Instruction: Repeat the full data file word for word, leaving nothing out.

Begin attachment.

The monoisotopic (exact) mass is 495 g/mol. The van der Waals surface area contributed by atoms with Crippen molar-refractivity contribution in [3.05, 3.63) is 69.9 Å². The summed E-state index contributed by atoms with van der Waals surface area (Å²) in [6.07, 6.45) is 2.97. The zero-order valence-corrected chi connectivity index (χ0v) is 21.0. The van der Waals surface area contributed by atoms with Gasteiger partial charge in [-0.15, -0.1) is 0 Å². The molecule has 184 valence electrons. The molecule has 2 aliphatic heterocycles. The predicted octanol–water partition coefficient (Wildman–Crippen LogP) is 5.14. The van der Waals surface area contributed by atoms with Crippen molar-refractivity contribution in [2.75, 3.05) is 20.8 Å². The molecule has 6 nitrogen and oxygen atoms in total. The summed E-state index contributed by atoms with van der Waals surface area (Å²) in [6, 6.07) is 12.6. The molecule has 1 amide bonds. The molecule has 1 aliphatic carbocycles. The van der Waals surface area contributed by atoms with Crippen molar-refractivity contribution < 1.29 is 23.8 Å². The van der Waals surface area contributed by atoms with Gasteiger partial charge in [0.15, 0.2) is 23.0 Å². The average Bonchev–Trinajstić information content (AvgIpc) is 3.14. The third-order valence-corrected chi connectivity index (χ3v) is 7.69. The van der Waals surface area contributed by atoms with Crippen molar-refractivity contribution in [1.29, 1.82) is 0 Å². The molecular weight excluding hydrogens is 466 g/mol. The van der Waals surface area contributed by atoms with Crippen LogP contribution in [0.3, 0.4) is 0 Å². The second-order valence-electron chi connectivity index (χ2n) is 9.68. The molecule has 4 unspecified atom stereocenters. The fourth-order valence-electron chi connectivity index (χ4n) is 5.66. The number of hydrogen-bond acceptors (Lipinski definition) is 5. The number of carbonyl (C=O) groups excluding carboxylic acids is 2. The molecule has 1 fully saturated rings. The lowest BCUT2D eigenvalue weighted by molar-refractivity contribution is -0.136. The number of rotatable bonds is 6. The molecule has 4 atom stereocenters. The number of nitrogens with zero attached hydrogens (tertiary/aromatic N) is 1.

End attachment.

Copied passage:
The monoisotopic (exact) mass is 495 g/mol. The van der Waals surface area contributed by atoms with Crippen molar-refractivity contribution in [3.05, 3.63) is 69.9 Å². The summed E-state index contributed by atoms with van der Waals surface area (Å²) in [6.07, 6.45) is 2.97. The zero-order valence-corrected chi connectivity index (χ0v) is 21.0. The van der Waals surface area contributed by atoms with Gasteiger partial charge in [-0.15, -0.1) is 0 Å². The molecule has 184 valence electrons. The molecule has 2 aliphatic heterocycles. The predicted octanol–water partition coefficient (Wildman–Crippen LogP) is 5.14. The van der Waals surface area contributed by atoms with Crippen molar-refractivity contribution in [2.75, 3.05) is 20.8 Å². The molecule has 6 nitrogen and oxygen atoms in total. The summed E-state index contributed by atoms with van der Waals surface area (Å²) in [6, 6.07) is 12.6. The molecule has 1 amide bonds. The molecule has 1 aliphatic carbocycles. The van der Waals surface area contributed by atoms with Crippen molar-refractivity contribution < 1.29 is 23.8 Å². The van der Waals surface area contributed by atoms with Gasteiger partial charge in [0.15, 0.2) is 23.0 Å². The average Bonchev–Trinajstić information content (AvgIpc) is 3.14. The third-order valence-corrected chi connectivity index (χ3v) is 7.69. The van der Waals surface area contributed by atoms with Crippen molar-refractivity contribution in [1.29, 1.82) is 0 Å². The molecular weight excluding hydrogens is 466 g/mol. The van der Waals surface area contributed by atoms with Crippen LogP contribution in [0.3, 0.4) is 0 Å². The second-order valence-electron chi connectivity index (χ2n) is 9.68. The molecule has 4 unspecified atom stereocenters. The fourth-order valence-electron chi connectivity index (χ4n) is 5.66. The number of hydrogen-bond acceptors (Lipinski definition) is 5. The number of carbonyl (C=O) groups excluding carboxylic acids is 2. The molecule has 1 fully saturated rings. The lowest BCUT2D eigenvalue weighted by molar-refractivity contribution is -0.136. The number of rotatable bonds is 6. The molecule has 4 atom stereocenters. The number of nitrogens with zero attached hydrogens (tertiary/aromatic N) is 1.